How to Implement a Sustainability Initiative

With climate change on the rise, many businesses are introducing sustainability initiatives. Any restaurant, school, hospital, or corporation can commit to increased social responsibility. Consider your facility’s cleaning products, supply chain, and energy use. Is there more you could be doing?

Sustainability Initiative

Each building and business is different, so each sustainability initiative will be unique. However, the basic steps are the same whether you run a doctors office, daycare, or cafe. Start by forming a committee of managers, cleaning staff, and other building users. The committee then works together on the following tasks: 

  1.  Define what sustainability means for your specific facility. 
  2.  Develop specific, measurable goals and objectives.
  3.  Collect baseline data on the current status of your goals.
  4.  Create action steps to implement change.
  5.  Communicate the plan to all staff and building users.
  6.  Implement the action steps.
  7.  Monitor effectiveness based on measurable goals.
  8.  Make data-based changes when needed.

What the committee focuses on will vary depending on the industry. In general, you’ll want to look at cleaning products, resources, and consumption.  

Green Cleaning

Conduct an audit to determine what cleaning and paper products your facility uses, then research green-certified alternatives. Your distributor can help you identify sustainable products that fit your needs. When applicable, opt for concentrated cleaning solutions. Diluting on-site reduces packaging waste and fuel consumption from transport. You can consolidate the number of different cleaners by selecting multi-purpose products.

Packaging and Shipping

The vast majority of environmental impact in the consumer sector comes from the supply chain. Examine where your products are coming from and work closely with your supplier to choose products that lessen your environmental impact. For example, many businesses are shifting to buy more locally-sourced products.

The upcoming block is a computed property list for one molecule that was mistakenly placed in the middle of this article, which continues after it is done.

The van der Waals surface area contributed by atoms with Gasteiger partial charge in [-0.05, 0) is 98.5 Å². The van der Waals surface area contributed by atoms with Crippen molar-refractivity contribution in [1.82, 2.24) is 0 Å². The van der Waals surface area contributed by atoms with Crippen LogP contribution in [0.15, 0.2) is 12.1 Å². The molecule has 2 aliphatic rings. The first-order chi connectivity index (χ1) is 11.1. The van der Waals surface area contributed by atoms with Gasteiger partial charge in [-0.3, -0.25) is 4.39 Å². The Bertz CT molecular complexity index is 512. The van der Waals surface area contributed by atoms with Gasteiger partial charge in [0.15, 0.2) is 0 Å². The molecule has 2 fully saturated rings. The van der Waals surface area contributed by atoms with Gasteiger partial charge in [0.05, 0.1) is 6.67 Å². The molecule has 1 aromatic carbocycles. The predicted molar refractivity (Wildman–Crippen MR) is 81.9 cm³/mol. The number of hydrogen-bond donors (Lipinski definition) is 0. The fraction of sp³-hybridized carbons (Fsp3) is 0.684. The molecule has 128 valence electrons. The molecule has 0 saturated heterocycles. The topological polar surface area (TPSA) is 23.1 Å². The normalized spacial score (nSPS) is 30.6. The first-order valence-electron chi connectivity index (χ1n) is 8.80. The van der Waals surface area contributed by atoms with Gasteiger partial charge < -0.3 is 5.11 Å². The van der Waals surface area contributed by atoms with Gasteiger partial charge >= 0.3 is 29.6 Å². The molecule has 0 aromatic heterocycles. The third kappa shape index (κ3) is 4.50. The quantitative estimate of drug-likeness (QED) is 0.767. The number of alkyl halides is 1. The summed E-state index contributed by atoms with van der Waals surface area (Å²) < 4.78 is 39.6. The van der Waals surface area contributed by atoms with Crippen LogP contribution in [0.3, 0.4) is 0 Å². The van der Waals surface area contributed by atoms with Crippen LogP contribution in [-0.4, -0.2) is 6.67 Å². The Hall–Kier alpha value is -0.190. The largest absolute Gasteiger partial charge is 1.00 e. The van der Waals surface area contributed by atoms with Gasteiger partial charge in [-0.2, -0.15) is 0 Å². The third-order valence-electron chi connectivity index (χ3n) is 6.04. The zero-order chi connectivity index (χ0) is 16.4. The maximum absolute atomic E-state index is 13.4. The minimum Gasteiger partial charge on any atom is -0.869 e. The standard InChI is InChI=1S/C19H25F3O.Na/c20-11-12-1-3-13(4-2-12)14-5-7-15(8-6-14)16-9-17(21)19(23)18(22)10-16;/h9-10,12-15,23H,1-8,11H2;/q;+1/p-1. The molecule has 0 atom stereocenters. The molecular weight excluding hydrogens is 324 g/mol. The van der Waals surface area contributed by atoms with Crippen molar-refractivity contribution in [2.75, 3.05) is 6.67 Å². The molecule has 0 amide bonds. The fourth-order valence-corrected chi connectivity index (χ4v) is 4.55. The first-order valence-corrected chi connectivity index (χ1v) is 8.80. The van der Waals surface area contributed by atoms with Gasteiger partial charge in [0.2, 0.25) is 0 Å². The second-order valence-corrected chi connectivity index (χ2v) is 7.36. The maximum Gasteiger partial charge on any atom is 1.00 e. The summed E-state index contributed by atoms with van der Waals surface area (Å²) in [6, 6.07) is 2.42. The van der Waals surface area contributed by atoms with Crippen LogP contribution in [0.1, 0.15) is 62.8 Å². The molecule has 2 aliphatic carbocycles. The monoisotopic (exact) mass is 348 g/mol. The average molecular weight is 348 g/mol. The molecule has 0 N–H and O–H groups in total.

Consider the production practices of the manufacturer.
Find out if products are:

  • Manufactured using energy-efficient methods
  • Made from easily recyclable materials
  • Efficiently packaged and shipped

Energy Consumption

Commercial buildings account for nearly 40 percent of the US energy consumption. The average business spends a quarter of their annual energy use on heating the building. Other big consumers are lighting, cooling, cooking, and computing. Conduct an audit to see where you’re using the most electricity. 

Let’s look at four low-cost ways to lower energy use.

  1. Nighttime – Is there anything left on after hours? Train the closing employees to set back the thermostat and switch off all unused electronics before turning off the lights. 
  2. Maintenance – Schedule regular maintenance on the building’s equipment and HVAC system. Inspect duct-work and insulation for damage. Regularly change filters. 
  3. Lighting – Optimize natural light. When feasible, open the blinds and dim artificial lighting during the day. Test lighting levels with a lux meter and remove unnecessary lamps from over-lit areas.  
  4. Passive Solar Heating – Control sunlight entering the building. With the sun low in the winter sky, you can gain color heat through unobstructed south-facing windows. In the summer, block direct heat gain with solar screens, awnings, or trees.  

A sustainability initiative can reduce the environmental impact of cleaning supplies, shipping, and energy use. Many schools, restaurants, hospitals, and offices are finding innovative ways to lower their carbon footprint. With thoughtful planning, sustainable business practices can help save money and the environment.

NEED HELP WITH THIS?

Get immediate help with this topic from a certified PJP Product Specialist.
Typical response within 24 hours.

  • This field is for validation purposes and should be left unchanged.

Emily Jean Roche

Emily Jean Roche

PJP Brand Ambassador

Emily Jean is a blogger and content marketing freelance writer. She crafts compelling copy across many industries, including residential and commercial janitorial services, healthcare services, and B2B marketing firms. Emily loves strong coffee and YA novels. She lives in Kentucky with her husband, daughters, and backyard chickens.

Write a Comment

Your email address will not be published. Required fields are marked *